Farm-Fresh balanceYMMVTransmit blueRadarWikEd fancyquotesQuotes • (Emoticon happyFunnyHeartHeartwarmingSilk award star gold 3Awesome) • RefridgeratorFridgeGroupCharactersScript editFanfic RecsSkull0Nightmare FuelRsz 1rsz 2rsz 1shout-out iconShout OutMagnifierPlotGota iconoTear JerkerBug-silkHeadscratchersHelpTriviaWMGFilmRoll-smallRecapRainbowHo YayPhoto linkImage LinksNyan-Cat-OriginalMemesHaiku-wide-iconHaikuLaconic

DC Heroes was a superhero-themed Role Playing Game by Mayfair Games, using DC Comics' roster of characters, places and events, first published in 1985 to coincide with DC's Massive Multiplayer Crossover Crisis on Infinite Earths campaign. The Second Edition, published in 1989, refined and revamped much of the underlying game mechanics, which remains mostly unchanged to this day; later editions focused mostly upon roster changes and minor rules modifications.

The next important change came when Mayfair sold the rights to the game to upstart company Pulsar Games sometime in The Nineties, which continued publishing the game under the title Blood of Heroes. However, since Pulsar did not also acquire the licensing rights to the DC Universe, Blood of Heroes retained the existing game engine but featured original characters placed within their own superhero world. As it was a product of the Nineties, it should come as little surprise that Blood of Heroes' setting was Darker and Edgier. Finally, Blood of Heroes: Special Edition is the latest revamp of the game, published in 2000; among other tweaks, it includes rules for making sidekicks and villains into Player Characters.


The game's central conceit, aside from the superhero trappings (similar to the earlier game Champions) is that it eschews the classic Class and Level System in favor of a Point Build System (again, similar to Champions) which hinges on the fact that everything -- character abilities, powers, skills and even real-world measurements like distance and weight -- is measured in Attribute Points, or APs. Since APs are entirely interchangeable, it's easy to gauge a Character's abilities by looking at the numbers; for instance, a Character with a Strength rating of 10 can lift up to 10 APs of weight; with a speed of 4, can travel 4 APs of distance in one combat phase, and so on.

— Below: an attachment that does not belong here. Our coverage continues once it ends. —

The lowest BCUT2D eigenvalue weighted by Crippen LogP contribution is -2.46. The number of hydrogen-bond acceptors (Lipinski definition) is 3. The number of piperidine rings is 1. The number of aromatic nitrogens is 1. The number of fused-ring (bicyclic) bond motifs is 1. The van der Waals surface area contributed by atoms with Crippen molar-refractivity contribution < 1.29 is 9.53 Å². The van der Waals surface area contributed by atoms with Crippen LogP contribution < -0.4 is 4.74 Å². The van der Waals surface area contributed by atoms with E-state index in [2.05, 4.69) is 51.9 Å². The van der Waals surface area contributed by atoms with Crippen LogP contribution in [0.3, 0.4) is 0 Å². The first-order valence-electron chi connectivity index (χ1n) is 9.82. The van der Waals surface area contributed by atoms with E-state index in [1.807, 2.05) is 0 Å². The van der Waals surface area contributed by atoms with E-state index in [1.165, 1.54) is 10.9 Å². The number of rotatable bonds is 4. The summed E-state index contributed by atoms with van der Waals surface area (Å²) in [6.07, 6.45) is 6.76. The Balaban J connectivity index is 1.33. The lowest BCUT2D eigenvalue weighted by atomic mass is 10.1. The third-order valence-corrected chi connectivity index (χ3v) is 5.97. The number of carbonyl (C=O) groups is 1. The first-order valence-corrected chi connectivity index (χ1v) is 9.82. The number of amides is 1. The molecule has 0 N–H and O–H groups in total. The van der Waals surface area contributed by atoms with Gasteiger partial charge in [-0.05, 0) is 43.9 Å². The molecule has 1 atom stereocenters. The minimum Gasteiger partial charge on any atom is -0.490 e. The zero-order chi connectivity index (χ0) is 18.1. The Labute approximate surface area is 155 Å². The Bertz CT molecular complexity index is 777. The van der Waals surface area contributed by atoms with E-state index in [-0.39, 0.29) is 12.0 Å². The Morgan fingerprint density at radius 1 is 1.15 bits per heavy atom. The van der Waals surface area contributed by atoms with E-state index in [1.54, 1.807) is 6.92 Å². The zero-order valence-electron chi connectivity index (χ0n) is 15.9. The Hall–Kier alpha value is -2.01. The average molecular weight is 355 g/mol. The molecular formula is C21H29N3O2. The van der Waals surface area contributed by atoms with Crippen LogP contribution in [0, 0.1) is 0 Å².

Further, the APs are exponential in nature (hence the name of the underlying engine, Mayfair Exponential Gaming System), meaning that each additional AP doubles the value of the preceding. That is to say, 2 APs is twice as much as 1; but also, 3 is twice as much as 2, 4 is twice as much as 3, 57 is twice as much as 56, etc. This logarithmic scale was devised to provide less-powerful characters a fighting chance against more-powerful ones[1].


Pulsar Games was sold in late 2003 and publishing of the game in any form has ceased; however, the new owners continued to promise new material as late as 2007, citing merely the need to iron out ownership issues (it appears that the original license with DC Comics was poorly worded, making it sound as though DC would continue to own any material published not only with its own characters but also with the game engine, in perpetuity). The game and company have been in permanent hiatus since 2009, with no further word on future projects.

Compare Champions, Mutants and Masterminds. See also GURPS.

This Tabletop Game features these tropes:


  1. in theory, at least
Community content is available under CC-BY-SA unless otherwise noted.